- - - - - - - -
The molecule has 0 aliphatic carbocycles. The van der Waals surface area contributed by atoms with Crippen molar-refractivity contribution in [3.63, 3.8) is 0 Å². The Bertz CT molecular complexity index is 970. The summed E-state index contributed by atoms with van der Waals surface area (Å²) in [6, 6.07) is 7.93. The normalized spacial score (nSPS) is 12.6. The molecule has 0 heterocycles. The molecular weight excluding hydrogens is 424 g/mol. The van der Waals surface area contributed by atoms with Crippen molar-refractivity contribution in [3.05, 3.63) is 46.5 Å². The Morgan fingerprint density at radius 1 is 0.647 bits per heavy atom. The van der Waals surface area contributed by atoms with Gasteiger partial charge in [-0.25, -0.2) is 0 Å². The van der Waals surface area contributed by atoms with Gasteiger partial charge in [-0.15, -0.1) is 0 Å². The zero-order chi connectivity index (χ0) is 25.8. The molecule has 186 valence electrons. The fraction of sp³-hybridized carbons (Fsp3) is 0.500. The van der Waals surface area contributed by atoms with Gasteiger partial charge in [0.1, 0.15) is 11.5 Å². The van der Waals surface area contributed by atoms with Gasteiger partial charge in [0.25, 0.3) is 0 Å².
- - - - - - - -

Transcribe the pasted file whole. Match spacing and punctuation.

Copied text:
The molecule has 0 aliphatic carbocycles. The van der Waals surface area contributed by atoms with Crippen molar-refractivity contribution in [3.63, 3.8) is 0 Å². The Bertz CT molecular complexity index is 970. The summed E-state index contributed by atoms with van der Waals surface area (Å²) in [6, 6.07) is 7.93. The normalized spacial score (nSPS) is 12.6. The molecule has 0 heterocycles. The molecular weight excluding hydrogens is 424 g/mol. The van der Waals surface area contributed by atoms with Crippen molar-refractivity contribution in [3.05, 3.63) is 46.5 Å². The Morgan fingerprint density at radius 1 is 0.647 bits per heavy atom. The van der Waals surface area contributed by atoms with Gasteiger partial charge in [-0.25, -0.2) is 0 Å². The van der Waals surface area contributed by atoms with Gasteiger partial charge in [-0.15, -0.1) is 0 Å². The zero-order chi connectivity index (χ0) is 25.8. The molecule has 186 valence electrons. The fraction of sp³-hybridized carbons (Fsp3) is 0.500. The van der Waals surface area contributed by atoms with Gasteiger partial charge in [0.1, 0.15) is 11.5 Å². The van der Waals surface area contributed by atoms with Gasteiger partial charge in [0.25, 0.3) is 0 Å².